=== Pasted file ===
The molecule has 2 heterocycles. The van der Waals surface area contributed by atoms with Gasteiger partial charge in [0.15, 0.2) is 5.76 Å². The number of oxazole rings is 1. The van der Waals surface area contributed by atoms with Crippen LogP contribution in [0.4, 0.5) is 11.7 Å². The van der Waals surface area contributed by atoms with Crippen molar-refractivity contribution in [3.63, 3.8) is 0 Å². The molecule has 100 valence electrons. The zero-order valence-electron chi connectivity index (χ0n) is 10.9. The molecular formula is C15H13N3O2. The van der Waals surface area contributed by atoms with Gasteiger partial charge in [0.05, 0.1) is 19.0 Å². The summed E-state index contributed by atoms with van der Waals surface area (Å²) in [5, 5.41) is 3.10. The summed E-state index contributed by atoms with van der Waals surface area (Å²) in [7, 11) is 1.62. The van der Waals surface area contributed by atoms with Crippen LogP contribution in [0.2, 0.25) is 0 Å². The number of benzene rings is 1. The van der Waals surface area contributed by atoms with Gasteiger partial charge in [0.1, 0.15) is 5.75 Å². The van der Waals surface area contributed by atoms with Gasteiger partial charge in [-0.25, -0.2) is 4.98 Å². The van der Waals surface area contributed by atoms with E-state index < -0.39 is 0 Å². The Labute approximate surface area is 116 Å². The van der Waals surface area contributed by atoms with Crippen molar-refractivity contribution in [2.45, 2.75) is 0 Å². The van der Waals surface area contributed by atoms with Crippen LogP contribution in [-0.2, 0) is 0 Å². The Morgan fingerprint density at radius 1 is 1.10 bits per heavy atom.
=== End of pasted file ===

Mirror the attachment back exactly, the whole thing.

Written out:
The molecule has 2 heterocycles. The van der Waals surface area contributed by atoms with Gasteiger partial charge in [0.15, 0.2) is 5.76 Å². The number of oxazole rings is 1. The van der Waals surface area contributed by atoms with Crippen LogP contribution in [0.4, 0.5) is 11.7 Å². The van der Waals surface area contributed by atoms with Crippen molar-refractivity contribution in [3.63, 3.8) is 0 Å². The molecule has 100 valence electrons. The zero-order valence-electron chi connectivity index (χ0n) is 10.9. The molecular formula is C15H13N3O2. The van der Waals surface area contributed by atoms with Gasteiger partial charge in [0.05, 0.1) is 19.0 Å². The summed E-state index contributed by atoms with van der Waals surface area (Å²) in [5, 5.41) is 3.10. The summed E-state index contributed by atoms with van der Waals surface area (Å²) in [7, 11) is 1.62. The van der Waals surface area contributed by atoms with Crippen LogP contribution in [0.2, 0.25) is 0 Å². The number of benzene rings is 1. The van der Waals surface area contributed by atoms with Gasteiger partial charge in [0.1, 0.15) is 5.75 Å². The van der Waals surface area contributed by atoms with Gasteiger partial charge in [-0.25, -0.2) is 4.98 Å². The van der Waals surface area contributed by atoms with E-state index < -0.39 is 0 Å². The Labute approximate surface area is 116 Å². The van der Waals surface area contributed by atoms with Crippen molar-refractivity contribution in [2.45, 2.75) is 0 Å². The van der Waals surface area contributed by atoms with Crippen LogP contribution in [-0.2, 0) is 0 Å². The Morgan fingerprint density at radius 1 is 1.10 bits per heavy atom.